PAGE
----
What's the difference between latency and delay?

Discussion in 'English Only' started by xxgeneral, Oct 9, 2010.

  1. xxgeneral New Member

    In the articles or newspapers, "latency or delay" accasionally comes up.
    What is the difference between them?
    Hope for opinions.
    Thanks a lot.
  2. Loob

    Loob Senior Member

    English UK
    Xxg, can you please give us at least one of the sentences in which you found this phrase?

    I can't, for the life of me, imagine any situation in I'd write "latency or delay":(.
  3. panjandrum

    panjandrum Occasional Moderator

    Belfast, Ireland
    English-Ireland (top end)
    This is really a technical question that needs to be answered by specialists in the relevant topic area.
    Commmunications scientists and physiologists, for example, may well have different views.
  4. sdgraham

    sdgraham Senior Member

    Oregon, USA
    USA English
    Yes, context, please.

    There's a huge difference, for example, between latent fingerprints and the time between when the head of a computer disk drive receives a signal and the when it actually reads the data from the disk (a common usage).
  5. xxgeneral New Member

    Thank you, guys.

    Here is the original paragraph:
    "QoS Metrics — QoS metrics include bandwidth, latency or delay, and packet-loss ratio. Depending on the application, these metrics or their variants could be used for WSNs. For example, sensor nodes may be used to transmit continuous images for target tracking. These nodes generate high-speed data streams and require higher bandwidth than most event-based applications. For a delay-sensitive application, WSNs may also require timely delivery data."

    I have searched in Wikipedia, but still can't get the difference.
  6. Majorbloodnock Senior Member

    South East England
    British English
    In general, when talking about networks, I would use latency as the word to describe the time between data being sent and the same data being received. I would talk about delays if there was a hold-up in the data being sent in the first place. Therefore, you could have a delay in data being sent, then clock up more time because of the latency of the network itself.
  7. ABBA Stanza Senior Member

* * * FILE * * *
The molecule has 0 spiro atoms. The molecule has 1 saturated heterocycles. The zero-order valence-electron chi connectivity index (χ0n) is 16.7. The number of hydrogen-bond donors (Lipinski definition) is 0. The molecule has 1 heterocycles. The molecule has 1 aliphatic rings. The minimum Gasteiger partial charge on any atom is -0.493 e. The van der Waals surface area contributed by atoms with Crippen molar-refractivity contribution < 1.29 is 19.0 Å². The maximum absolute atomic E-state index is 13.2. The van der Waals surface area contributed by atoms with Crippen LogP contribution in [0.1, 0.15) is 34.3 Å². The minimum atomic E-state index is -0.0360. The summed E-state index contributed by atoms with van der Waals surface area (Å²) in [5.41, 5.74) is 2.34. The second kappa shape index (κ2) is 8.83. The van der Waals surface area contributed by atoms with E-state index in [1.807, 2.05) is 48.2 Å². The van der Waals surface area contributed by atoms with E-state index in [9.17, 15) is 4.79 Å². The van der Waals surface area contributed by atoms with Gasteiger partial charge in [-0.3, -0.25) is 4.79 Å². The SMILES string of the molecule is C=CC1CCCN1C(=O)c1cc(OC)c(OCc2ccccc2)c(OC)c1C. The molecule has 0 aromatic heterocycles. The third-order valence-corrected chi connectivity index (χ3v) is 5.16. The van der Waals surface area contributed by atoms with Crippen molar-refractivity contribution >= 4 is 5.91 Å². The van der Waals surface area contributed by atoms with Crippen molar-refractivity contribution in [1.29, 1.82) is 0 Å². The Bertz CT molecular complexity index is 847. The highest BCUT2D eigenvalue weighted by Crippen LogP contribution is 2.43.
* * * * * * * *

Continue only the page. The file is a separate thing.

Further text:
Hessen, DE
    English (UK)
    In the hardware business in general, "latency" basically means "inherent delay" (i.e., the delay caused by the underlying technology being used).

    By contrast, "delays" are due to other hold ups (e.g., packet processing, queuing due to network congestion, or retransmission of data due to packet loss). In networking terms, such delays can be incurred on every router on the network path being taken by the data.

    I hope that's accurate enough for your purposes. Unfortunately, since this is a language forum, and not a technical one, I don't think we can go into more detail on this topic. :(

  8. panjandrum

    panjandrum Occasional Moderator

    Belfast, Ireland
    English-Ireland (top end)
    From the way this sentence is expressed I think the writer is suggesting that in his view latency and delay are the same. Otherwise he would have written "... include bandwidth, latency, delay and packet-loss ratio."

    Searching around, you will find various attempts to distinguish one from the other, but no clear resolution. Where each is defined, there seems to be no consistency of definition.

    So in any particular context, I would not assume any definition of either, and in this particular context it doesn't matter at all whether there is any difference.
  9. xxgeneral New Member

    Thank all of you very much, guys.
    Thanks for your help.
  10. emeryp3 New Member

    English - U.S.A.
    As I understand it and outside of computer speak, latency is when something exists but is underdeveloped or not developped at all. A delay is more start forward. One could say that the train is late because of a delay caused by an accident. The train could experience latency because the workers building the track were on strike.

    I hope this helps.

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